Our sorrow over family members and loved ones in hospitals, nursing homes and care homes during times of COVID-19...


This buffalo was not happy to see Tom when he went for a walk in the neighborhood. He used no zoom to capture this photo when suddenly this monstrous agitated animal started to approach him. Tom ran like a "bat out of hell" to get away, telling me the story while still breathless from running.
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Today's photos are from June 24, 2016, while in Sumbersari, Bali, Indonesia. See the link here for more details.

We keep jumping around from year to year as we decide which photos to share on this particular month and day to ensure the photos are interesting. No doubt, over the years, when staying in certain locations for extended periods, we were scrambling for new photos. At times, they were simple, somewhat uninteresting photos of our immediate surroundings.
The buffalo snorted and stomped his feet ready to charge.
However, today's shared photos from June 24, 2016, are of special significance when Tom had a scary incident with a large water buffalo in Bali that scared the wits out of him. See the story here. At the time, he was terrified, but there was a part of this that made us laugh then, and again now, as we review the photos.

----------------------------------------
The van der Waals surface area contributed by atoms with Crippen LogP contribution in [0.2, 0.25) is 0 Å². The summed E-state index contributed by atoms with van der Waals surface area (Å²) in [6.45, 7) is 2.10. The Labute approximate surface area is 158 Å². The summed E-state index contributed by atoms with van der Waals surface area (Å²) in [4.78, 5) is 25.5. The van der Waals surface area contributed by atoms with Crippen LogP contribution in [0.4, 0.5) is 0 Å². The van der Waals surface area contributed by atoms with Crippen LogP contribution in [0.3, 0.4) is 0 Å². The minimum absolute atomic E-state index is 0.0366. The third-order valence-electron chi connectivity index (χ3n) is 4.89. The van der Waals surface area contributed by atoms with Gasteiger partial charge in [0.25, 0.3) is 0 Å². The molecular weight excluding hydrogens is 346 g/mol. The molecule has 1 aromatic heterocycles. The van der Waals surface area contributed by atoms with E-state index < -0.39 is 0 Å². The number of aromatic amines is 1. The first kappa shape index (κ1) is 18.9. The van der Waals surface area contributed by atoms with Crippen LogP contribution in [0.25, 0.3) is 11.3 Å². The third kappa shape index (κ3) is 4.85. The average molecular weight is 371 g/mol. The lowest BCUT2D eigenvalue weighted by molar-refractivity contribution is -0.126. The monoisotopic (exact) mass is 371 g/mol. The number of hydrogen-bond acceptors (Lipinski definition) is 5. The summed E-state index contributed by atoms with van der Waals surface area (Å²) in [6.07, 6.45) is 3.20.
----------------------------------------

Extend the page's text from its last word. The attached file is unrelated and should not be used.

So, enjoy these photos with us once again today, which are four years old, when nothing is more soothing during lockdown now than a good laugh. Perhaps a chuckle has significant meaning, especially today when I've had some bad news about my dear sister Susan, who's in a care facility in Las Vegas, Nevada, unable to receive any visits from family during times of COVID-19.
This was a second buffalo who considered getting in on the action. The cow behind him seemed totally disinterested in what was transpiring.
A few months ago I posted about Susan's failing health and the need for her to be moved from an assisted living facility to a nursing home with round-the-clock care due to her failing health. 

Susan, who is four years older than me, and has been lying in bed for about 14 years with a wide array of diseases, including congestive heart failure, fibromyalgia, severe thyroid disease, and now, requiring oxygen around the clock, COPD. Sadly, she takes about 25 medications a day.